Many of us are used to padlocks with a locking hook and a rectangular body, or disc locks, which are padlocks with a disk-shaped body and a small curved bar rather than a hook. When you rent a self-storage unit, many facilities will recommend using disc locks as the bar is strong, shorter, and harder to split with bolt cutters.
Less well known are cylinder locks, which appear a bit strange at first glance. A cylinder lock is literally in the shape of a cylinder, with no locking bar. They work with the latch plates on roll-up doors. Not all self-storage units have this configuration, but for those that do, the cylinder lock is a great idea.
The cylindrical lock fits in an elongated hole on the left side of the latch plate. This opening should have a slightly arched top and a flat bottom, that corresponds to the arched top and flat bottom on the shaft of the cylinder lock. To lock your unit, with the key in the cylinder lock, put it in the opening flat end down and turn until the keyhole is in the three o'clock position, then remove the key.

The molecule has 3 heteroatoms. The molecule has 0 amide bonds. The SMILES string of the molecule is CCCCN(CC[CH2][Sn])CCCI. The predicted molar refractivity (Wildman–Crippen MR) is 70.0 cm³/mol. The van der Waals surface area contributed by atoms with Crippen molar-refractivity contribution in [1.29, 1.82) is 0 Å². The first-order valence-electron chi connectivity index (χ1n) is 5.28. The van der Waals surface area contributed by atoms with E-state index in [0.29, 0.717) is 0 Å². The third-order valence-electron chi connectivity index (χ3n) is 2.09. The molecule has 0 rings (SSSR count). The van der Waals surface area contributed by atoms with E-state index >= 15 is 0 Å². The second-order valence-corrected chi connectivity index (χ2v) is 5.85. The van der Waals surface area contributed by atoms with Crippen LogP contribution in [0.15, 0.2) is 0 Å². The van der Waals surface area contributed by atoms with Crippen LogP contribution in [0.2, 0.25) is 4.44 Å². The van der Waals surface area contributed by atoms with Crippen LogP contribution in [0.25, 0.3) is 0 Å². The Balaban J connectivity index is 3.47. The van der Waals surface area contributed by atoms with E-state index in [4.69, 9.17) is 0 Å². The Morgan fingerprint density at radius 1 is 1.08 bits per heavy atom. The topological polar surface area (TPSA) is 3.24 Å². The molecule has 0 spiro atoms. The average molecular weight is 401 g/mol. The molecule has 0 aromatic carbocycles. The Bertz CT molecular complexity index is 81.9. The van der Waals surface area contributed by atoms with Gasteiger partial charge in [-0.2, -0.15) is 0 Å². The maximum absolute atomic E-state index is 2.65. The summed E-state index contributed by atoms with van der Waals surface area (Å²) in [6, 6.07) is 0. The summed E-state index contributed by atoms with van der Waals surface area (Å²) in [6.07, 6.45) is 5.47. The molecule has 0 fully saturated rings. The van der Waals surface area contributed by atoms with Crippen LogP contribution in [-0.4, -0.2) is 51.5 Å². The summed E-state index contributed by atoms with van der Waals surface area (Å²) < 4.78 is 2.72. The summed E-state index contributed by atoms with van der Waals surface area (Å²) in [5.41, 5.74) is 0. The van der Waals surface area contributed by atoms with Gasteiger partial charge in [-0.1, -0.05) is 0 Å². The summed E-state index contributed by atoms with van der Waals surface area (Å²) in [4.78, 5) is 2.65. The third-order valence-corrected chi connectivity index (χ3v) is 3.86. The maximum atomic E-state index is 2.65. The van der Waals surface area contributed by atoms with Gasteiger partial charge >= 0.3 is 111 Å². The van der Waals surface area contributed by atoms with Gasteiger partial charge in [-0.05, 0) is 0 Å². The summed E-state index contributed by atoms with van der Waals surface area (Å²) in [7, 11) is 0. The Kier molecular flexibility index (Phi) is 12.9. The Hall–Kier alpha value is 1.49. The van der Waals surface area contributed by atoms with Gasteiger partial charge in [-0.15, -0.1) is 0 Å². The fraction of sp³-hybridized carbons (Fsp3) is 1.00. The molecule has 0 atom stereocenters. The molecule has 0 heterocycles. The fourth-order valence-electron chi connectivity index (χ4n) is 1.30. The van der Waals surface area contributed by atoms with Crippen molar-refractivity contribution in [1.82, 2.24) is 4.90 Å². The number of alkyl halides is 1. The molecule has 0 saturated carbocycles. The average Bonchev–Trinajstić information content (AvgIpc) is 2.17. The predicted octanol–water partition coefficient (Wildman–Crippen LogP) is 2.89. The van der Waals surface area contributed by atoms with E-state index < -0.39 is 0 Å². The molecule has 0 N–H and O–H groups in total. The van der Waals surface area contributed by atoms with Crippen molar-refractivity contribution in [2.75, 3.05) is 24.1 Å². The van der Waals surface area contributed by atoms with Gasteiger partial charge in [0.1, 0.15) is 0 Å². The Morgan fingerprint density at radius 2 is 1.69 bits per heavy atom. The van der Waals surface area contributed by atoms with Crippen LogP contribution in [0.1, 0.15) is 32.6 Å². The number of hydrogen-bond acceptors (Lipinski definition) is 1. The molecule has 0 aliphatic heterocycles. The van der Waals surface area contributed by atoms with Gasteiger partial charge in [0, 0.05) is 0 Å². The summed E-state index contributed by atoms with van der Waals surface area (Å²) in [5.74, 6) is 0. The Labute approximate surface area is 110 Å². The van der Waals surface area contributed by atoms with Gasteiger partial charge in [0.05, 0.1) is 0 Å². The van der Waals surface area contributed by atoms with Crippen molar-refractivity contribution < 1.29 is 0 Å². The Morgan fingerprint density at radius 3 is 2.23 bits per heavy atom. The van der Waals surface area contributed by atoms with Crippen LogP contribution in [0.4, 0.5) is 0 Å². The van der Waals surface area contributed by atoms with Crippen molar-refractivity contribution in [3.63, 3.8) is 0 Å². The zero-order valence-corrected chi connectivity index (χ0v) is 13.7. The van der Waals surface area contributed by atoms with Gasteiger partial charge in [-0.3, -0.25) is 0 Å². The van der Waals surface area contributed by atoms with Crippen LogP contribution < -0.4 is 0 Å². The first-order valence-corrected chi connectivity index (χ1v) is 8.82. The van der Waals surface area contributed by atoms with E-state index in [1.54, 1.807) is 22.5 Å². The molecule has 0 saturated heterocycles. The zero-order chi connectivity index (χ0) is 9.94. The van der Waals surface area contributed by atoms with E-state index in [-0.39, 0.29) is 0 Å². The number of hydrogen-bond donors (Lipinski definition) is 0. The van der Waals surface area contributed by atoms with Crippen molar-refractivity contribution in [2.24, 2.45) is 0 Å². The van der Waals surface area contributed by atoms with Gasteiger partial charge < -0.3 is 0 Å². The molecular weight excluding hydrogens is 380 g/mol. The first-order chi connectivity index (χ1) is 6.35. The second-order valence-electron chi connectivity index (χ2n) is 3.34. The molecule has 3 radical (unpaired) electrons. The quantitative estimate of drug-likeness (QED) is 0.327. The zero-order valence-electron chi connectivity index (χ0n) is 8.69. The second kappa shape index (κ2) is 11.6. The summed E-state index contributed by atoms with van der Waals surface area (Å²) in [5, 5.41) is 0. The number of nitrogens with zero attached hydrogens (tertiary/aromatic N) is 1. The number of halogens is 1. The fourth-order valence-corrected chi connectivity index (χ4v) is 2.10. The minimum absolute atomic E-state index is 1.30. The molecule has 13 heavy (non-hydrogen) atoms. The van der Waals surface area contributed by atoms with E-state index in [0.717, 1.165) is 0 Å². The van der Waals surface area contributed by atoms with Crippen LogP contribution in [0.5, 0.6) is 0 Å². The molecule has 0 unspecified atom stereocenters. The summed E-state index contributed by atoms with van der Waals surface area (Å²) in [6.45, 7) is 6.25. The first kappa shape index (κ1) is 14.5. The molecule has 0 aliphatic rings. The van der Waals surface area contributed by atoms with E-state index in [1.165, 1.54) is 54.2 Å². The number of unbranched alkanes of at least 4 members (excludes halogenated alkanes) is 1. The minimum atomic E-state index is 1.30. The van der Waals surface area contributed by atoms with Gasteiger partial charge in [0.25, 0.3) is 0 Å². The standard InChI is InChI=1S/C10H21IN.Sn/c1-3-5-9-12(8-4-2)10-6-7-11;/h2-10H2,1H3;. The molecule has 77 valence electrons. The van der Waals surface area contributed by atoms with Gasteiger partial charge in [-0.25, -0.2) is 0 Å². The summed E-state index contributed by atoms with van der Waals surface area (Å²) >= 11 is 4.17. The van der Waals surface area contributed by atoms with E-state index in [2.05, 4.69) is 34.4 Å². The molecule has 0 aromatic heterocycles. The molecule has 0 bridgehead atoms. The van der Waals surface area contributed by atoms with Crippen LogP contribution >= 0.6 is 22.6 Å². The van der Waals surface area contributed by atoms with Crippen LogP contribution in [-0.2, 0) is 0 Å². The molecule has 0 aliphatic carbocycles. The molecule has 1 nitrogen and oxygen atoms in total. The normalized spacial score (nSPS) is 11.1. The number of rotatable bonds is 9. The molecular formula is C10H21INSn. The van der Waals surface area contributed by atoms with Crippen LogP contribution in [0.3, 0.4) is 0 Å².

In place, a cylinder lock resembles a regular door lock. They cost about as much as disc locks and are very secure. If you have a unit with a roll-up door, ask your self-storage facility if they support cylinder locks, and if possible buy one from the facility. They should carry the right type for their units.